There are some decidedly Zen-like paradoxes to practicing almost any form of agile methodology. People practice agile everywhere, yet they have a hard time finding it at work. It’s the most natural form of technical project management I’ve experienced, yet people seem determined to make it harder than it is and over-think the principles. And when they shift toward simplifying their agile practice, they go contrary to good advice that everything should be made as simple as possible, but not simpler.
So a challenge: Before the month is out, take a moment to reflect on some important task you completed that had nothing to do with work and see how many things you did reflect an agile principle or common practice. Maybe it’s work you did on a hobby or at a volunteer gig. Perhaps it involved some kitchen wizardry, a tactful communication maneuver with your children, or routine house maintenance. Did you iterate across several possible solutions until you found success? Did you decide to decide something later so that you could gather more information? Did you take a particular task to “good enough” so that you could complete a more urgent related task? And which of your insights can you bring into work with you?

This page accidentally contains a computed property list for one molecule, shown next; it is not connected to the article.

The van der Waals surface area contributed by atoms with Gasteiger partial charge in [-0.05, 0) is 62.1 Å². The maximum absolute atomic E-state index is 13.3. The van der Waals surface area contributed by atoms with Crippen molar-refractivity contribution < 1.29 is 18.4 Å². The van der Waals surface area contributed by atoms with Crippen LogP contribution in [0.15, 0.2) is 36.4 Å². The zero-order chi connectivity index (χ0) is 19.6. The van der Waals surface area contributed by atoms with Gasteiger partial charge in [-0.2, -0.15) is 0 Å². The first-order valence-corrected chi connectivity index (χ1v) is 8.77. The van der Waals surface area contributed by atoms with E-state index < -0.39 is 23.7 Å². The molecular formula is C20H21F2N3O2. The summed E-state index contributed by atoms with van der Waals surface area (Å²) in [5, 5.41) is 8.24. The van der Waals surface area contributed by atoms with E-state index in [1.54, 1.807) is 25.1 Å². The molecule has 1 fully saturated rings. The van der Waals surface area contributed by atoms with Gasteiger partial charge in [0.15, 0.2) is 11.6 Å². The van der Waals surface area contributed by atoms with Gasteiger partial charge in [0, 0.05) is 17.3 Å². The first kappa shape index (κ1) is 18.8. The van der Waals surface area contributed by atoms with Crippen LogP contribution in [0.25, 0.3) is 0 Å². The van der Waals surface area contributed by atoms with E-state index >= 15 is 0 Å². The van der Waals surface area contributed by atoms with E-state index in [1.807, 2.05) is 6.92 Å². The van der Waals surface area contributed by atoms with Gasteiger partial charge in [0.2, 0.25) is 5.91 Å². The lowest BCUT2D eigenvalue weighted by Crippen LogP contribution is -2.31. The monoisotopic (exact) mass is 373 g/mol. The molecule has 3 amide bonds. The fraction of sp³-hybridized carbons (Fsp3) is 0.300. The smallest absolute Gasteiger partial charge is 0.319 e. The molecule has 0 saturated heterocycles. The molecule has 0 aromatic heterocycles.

In this article I’ll describe a recent experience with Agile in the Wild and the lessons that can be applied in your work environment.
The challenge was how to put two 90 degree bends across a 10 inch arch in a 12 foot long, quarter inch thick piece of red oak (1) for the edge of a breakfast nook table. To do this I had to work out a way to bend long pieces of wood without having to mess with the need for a super extra-large steam box. The idea came from a shipwright named Louis Sauzedde. His trick is to use heavy poly tubing(2) to steam-bend wood in place rather than use a traditional steam box. The advantage is that the wood doesn’t cool when transferring from a steam box to a jig and, best of all for small shops, you don’t have to take up space storing a large steam box. Version 1 of my steam kettle was built using an outdoor propane burner (3), a re-purposed brew kettle (4), an oil drip pan (5), PVC piping (6), a radiator hose (7) for positioning, and the unfinished table top (8) as a jig.